It already is difficult enough to commit a severely ill person without the abuse of “civil commitment” in the SVP arena raising additional challenges to this already embattled practice. Indeed, the biggest challenge that people with severe mental illnesses face is not how to get out of hospitals – it is how to get into them. I have said before in this forum: If one truly cares about liberty, then advocate for early and available treatment of psychiatric illnessesso that people with these illnesses do not later wind up in civil commitment – or prison.
SVP Regimes Perpetuate a Harmful Myth
Sexual violence is a serious problem – but it often doesn’t look like what we imagine. Real sexual violence is more intractable to deal with than the (largely) fictitious predator narrative of our culture. Most unwanted and forced sexual contact happens between people who know each other. Often, it is perpetrated by people in positions of trust in respect in their communities, like coaches or religious leaders, who otherwise lead law-abiding lives. This does not make the problem less serious or the experience less traumatic for victims; it may be all the more so because of the double violation of safety and trust. But it is a problem that does not at all lend itself to the seductive idea that, “if we just lock up all the bad people, only good people will be left – and then we’ll all be safe.”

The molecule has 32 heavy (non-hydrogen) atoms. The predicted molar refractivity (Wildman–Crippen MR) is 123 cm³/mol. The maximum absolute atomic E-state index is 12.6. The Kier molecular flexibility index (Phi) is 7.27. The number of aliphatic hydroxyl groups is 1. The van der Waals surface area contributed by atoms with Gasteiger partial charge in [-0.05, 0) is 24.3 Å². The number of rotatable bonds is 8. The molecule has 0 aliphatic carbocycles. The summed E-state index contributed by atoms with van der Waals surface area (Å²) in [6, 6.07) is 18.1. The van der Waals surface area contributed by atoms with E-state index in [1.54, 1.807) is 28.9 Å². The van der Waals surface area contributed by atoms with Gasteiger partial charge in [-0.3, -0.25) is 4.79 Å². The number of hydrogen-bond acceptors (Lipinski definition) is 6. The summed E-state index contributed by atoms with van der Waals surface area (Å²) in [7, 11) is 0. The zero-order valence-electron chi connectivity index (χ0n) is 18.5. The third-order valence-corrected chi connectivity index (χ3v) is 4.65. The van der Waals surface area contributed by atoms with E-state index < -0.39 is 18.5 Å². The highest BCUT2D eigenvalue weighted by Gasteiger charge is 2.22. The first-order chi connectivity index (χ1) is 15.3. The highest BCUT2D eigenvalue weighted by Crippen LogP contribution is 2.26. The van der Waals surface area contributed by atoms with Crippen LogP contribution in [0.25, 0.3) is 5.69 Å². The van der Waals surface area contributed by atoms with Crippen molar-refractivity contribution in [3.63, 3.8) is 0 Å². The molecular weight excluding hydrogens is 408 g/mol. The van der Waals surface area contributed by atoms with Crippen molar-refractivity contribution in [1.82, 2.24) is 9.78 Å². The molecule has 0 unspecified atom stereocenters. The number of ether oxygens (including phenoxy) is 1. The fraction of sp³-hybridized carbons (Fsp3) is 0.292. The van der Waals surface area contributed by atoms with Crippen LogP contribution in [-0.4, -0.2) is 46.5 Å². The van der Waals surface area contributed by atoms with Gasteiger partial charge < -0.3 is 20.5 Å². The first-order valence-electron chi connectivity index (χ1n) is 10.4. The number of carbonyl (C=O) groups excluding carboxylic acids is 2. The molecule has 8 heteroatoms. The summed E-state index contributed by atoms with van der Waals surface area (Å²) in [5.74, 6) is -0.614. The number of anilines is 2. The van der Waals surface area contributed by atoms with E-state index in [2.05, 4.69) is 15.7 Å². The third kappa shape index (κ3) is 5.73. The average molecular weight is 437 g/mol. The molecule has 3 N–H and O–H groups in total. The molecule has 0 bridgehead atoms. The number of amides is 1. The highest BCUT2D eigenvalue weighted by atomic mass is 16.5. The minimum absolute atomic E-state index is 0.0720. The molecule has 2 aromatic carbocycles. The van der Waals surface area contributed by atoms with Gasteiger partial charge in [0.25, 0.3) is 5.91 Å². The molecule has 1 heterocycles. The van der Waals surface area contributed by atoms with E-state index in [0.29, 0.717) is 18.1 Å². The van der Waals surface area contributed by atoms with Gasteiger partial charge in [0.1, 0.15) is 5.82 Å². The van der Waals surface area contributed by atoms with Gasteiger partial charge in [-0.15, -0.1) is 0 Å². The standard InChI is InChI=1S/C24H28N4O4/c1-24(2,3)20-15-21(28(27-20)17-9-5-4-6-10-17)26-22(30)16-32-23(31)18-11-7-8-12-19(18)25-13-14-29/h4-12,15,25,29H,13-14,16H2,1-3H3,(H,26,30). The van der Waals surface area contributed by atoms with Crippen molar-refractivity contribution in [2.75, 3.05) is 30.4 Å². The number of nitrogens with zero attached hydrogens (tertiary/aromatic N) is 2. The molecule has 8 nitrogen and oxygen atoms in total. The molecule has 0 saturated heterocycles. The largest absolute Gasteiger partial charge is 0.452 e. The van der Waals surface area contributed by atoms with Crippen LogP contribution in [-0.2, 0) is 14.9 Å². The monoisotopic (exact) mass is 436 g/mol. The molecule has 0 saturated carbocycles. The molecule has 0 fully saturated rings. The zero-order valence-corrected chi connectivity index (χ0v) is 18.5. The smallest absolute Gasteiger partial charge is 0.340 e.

Sexual violence arises in context; it is a problem of social values, as well as of individual and deliberate wrongdoing. The fullness of this topic is beyond this blog post; my comments here are brief and partial. But here are a few points: Social norms and legal practices strongly discourage victims from reporting offenses, which encourages perpetrators. The vast majority of sex offenses go unreported. Ideals about what it means to be a “real man” can encourage otherwise non-predatory, non-mentally ill men to cross lines because they have been raised to believe that “real men” can always score, or that no doesn’t really mean no, or that they occupy an entitled position relative to the person they are with, or any one of numerous scripts that damage men and women in their relationships with each other and in same-sex relationships. Unwanted sexual contact and actual sexual violence is more a norm than an exception in women’s lives, and it affects many men and children of both sexes as well. This is not, by and large, because of monsters and perverts. The important point is that these norms are, well, the norm. The SVP idea sets up the view that sexual violence, and that people who engage in it, are extreme outliers who need unusual treatment. Ironically, the law’s focus on “predators,” rather than on the pervasiveness of sexual violence and its causes, winds up both excessively stigmatizing and criminalizing some people – as featured in Galen Baughman’s essay – and allowing us to avoid some important but uncomfortable issues about why sexual violence is so common.